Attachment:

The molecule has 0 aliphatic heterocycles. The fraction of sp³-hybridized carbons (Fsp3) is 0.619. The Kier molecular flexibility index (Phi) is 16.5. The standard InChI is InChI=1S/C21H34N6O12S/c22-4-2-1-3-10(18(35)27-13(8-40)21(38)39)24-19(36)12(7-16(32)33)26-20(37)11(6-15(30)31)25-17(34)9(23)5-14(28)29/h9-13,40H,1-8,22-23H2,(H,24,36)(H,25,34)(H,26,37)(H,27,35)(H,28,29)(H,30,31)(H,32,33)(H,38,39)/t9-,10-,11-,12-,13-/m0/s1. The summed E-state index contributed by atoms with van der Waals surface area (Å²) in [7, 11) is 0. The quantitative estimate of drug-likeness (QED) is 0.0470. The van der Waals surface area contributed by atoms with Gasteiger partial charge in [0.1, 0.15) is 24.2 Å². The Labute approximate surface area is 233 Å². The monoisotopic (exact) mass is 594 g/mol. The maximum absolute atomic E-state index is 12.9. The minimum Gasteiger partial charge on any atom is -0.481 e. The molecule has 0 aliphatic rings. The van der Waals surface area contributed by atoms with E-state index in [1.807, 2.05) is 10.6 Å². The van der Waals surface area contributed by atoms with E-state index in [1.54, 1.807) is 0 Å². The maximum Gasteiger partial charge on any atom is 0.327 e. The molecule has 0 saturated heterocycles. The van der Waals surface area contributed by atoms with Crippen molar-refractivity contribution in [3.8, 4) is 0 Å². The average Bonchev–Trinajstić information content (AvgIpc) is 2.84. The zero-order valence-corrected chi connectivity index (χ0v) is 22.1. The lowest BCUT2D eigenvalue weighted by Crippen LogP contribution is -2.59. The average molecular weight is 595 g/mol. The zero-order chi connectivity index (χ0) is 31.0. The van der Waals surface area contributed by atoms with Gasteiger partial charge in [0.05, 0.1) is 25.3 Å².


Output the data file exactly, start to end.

The molecule has 0 aliphatic heterocycles. The fraction of sp³-hybridized carbons (Fsp3) is 0.619. The Kier molecular flexibility index (Phi) is 16.5. The standard InChI is InChI=1S/C21H34N6O12S/c22-4-2-1-3-10(18(35)27-13(8-40)21(38)39)24-19(36)12(7-16(32)33)26-20(37)11(6-15(30)31)25-17(34)9(23)5-14(28)29/h9-13,40H,1-8,22-23H2,(H,24,36)(H,25,34)(H,26,37)(H,27,35)(H,28,29)(H,30,31)(H,32,33)(H,38,39)/t9-,10-,11-,12-,13-/m0/s1. The summed E-state index contributed by atoms with van der Waals surface area (Å²) in [7, 11) is 0. The quantitative estimate of drug-likeness (QED) is 0.0470. The van der Waals surface area contributed by atoms with Gasteiger partial charge in [0.1, 0.15) is 24.2 Å². The Labute approximate surface area is 233 Å². The monoisotopic (exact) mass is 594 g/mol. The maximum absolute atomic E-state index is 12.9. The minimum Gasteiger partial charge on any atom is -0.481 e. The molecule has 0 aliphatic rings. The van der Waals surface area contributed by atoms with E-state index in [1.807, 2.05) is 10.6 Å². The van der Waals surface area contributed by atoms with E-state index in [1.54, 1.807) is 0 Å². The maximum Gasteiger partial charge on any atom is 0.327 e. The molecule has 0 saturated heterocycles. The van der Waals surface area contributed by atoms with Crippen molar-refractivity contribution in [3.8, 4) is 0 Å². The average Bonchev–Trinajstić information content (AvgIpc) is 2.84. The zero-order valence-corrected chi connectivity index (χ0v) is 22.1. The lowest BCUT2D eigenvalue weighted by Crippen LogP contribution is -2.59. The average molecular weight is 595 g/mol. The zero-order chi connectivity index (χ0) is 31.0. The van der Waals surface area contributed by atoms with Gasteiger partial charge in [0.05, 0.1) is 25.3 Å².